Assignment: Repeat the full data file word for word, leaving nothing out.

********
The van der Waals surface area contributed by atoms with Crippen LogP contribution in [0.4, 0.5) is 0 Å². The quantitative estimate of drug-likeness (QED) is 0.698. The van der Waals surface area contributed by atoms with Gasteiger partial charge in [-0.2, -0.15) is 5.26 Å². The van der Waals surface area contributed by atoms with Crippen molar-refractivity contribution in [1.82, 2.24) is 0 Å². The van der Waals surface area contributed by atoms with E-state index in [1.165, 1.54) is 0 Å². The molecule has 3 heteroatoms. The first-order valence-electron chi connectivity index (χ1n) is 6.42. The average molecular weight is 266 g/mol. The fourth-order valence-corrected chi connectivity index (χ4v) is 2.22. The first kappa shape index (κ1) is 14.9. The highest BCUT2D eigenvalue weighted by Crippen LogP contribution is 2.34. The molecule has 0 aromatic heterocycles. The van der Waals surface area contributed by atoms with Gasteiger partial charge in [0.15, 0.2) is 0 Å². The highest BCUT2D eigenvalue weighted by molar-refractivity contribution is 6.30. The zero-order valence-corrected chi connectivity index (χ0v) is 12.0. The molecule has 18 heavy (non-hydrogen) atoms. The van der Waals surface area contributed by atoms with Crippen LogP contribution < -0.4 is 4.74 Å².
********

The van der Waals surface area contributed by atoms with Crippen LogP contribution in [0.4, 0.5) is 0 Å². The quantitative estimate of drug-likeness (QED) is 0.698. The van der Waals surface area contributed by atoms with Gasteiger partial charge in [-0.2, -0.15) is 5.26 Å². The van der Waals surface area contributed by atoms with Crippen molar-refractivity contribution in [1.82, 2.24) is 0 Å². The van der Waals surface area contributed by atoms with E-state index in [1.165, 1.54) is 0 Å². The molecule has 3 heteroatoms. The first-order valence-electron chi connectivity index (χ1n) is 6.42. The average molecular weight is 266 g/mol. The fourth-order valence-corrected chi connectivity index (χ4v) is 2.22. The first kappa shape index (κ1) is 14.9. The highest BCUT2D eigenvalue weighted by Crippen LogP contribution is 2.34. The molecule has 0 aromatic heterocycles. The van der Waals surface area contributed by atoms with Gasteiger partial charge in [0.15, 0.2) is 0 Å². The highest BCUT2D eigenvalue weighted by molar-refractivity contribution is 6.30. The zero-order valence-corrected chi connectivity index (χ0v) is 12.0. The molecule has 18 heavy (non-hydrogen) atoms. The van der Waals surface area contributed by atoms with Crippen LogP contribution < -0.4 is 4.74 Å².